“Me and my girlfriend do a lot of things that most heterosexual couples do and post about it,” Lapid said.“But heterosexual couples tend to post more than LGBTQ couples.”
But if they’re not posting about you, how do you know when to get a little suspicious? There’s a difference between being private and keeping the relationship a secret. Some get insecure when they aren’t on their partner’s social media, and tend to believe the worse and jump to conclusions. It can have people guessing if their partner is as committed as they are.
Chen suggests that the individual assuming should look for alarming signs. If they claim to be private but they’re posting about every single thing throughout the day, she believes this might be a red flag. A good way to determine if you’re being kept a secret is to evaluate how the relationship is. Chen believes you should take these things into consideration: do you hang out in public? Have you met their parents or friends? Do they make you feel validated and reassured in real life?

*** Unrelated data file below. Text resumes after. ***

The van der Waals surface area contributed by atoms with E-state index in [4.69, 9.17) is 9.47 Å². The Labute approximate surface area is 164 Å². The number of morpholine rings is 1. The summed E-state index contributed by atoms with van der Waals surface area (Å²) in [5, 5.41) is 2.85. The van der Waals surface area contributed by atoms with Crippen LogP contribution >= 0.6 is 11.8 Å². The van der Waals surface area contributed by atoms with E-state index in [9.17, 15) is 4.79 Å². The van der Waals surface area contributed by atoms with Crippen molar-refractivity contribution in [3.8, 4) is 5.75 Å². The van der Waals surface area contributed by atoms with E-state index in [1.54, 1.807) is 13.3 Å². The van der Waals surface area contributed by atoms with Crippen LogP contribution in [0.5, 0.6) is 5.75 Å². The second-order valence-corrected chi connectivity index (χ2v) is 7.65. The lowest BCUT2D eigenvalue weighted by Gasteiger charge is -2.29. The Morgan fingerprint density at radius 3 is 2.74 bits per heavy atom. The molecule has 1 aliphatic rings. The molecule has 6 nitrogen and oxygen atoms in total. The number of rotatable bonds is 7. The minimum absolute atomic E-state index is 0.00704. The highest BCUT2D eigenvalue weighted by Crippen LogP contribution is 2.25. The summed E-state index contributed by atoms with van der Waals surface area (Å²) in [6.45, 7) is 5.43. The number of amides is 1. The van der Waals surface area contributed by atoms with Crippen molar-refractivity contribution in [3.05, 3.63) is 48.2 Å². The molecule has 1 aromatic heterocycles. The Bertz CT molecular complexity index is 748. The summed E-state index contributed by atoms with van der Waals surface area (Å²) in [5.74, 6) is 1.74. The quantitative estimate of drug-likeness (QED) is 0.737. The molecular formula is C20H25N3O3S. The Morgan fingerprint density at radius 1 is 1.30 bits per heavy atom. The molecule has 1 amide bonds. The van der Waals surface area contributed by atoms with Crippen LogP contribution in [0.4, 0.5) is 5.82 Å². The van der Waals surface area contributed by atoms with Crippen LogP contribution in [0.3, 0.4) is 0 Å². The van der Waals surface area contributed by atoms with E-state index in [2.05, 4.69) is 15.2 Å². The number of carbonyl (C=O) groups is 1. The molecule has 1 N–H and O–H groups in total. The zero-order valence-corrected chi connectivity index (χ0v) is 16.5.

“If you’ve gotten a chance to meet your partner’s friends, and they know you exist, and they seem to be really proud of you, and not like they’re hiding you, I feel like those are better signs of how they feel about you and the relationship, rather than how much they post online,” Chen says confidently.
In fact, Chen believes that if a person in a relationship is constantly needing proof that their partner cares about them through social media, it may be a red flag that there is something else wrong. Chen has been teaching at SF State for fifteen years, and has found that needing constant external validation may be a sign that the issue might be with the individual person, rather than with the relationship.
SF State student, Adrian Cuyson, knows that social media is not an accurate representation of what goes on in real life. He posts about his girlfriend, but tries to post in a different way. Cuyson prefers to write appreciation posts dedicated to his girlfriend every now and then. He thinks they are more meaningful and serve a purpose. But at the end of the day, Cuyson knows that the amount of pictures you post doesn’t measure the amount of love you have for someone else.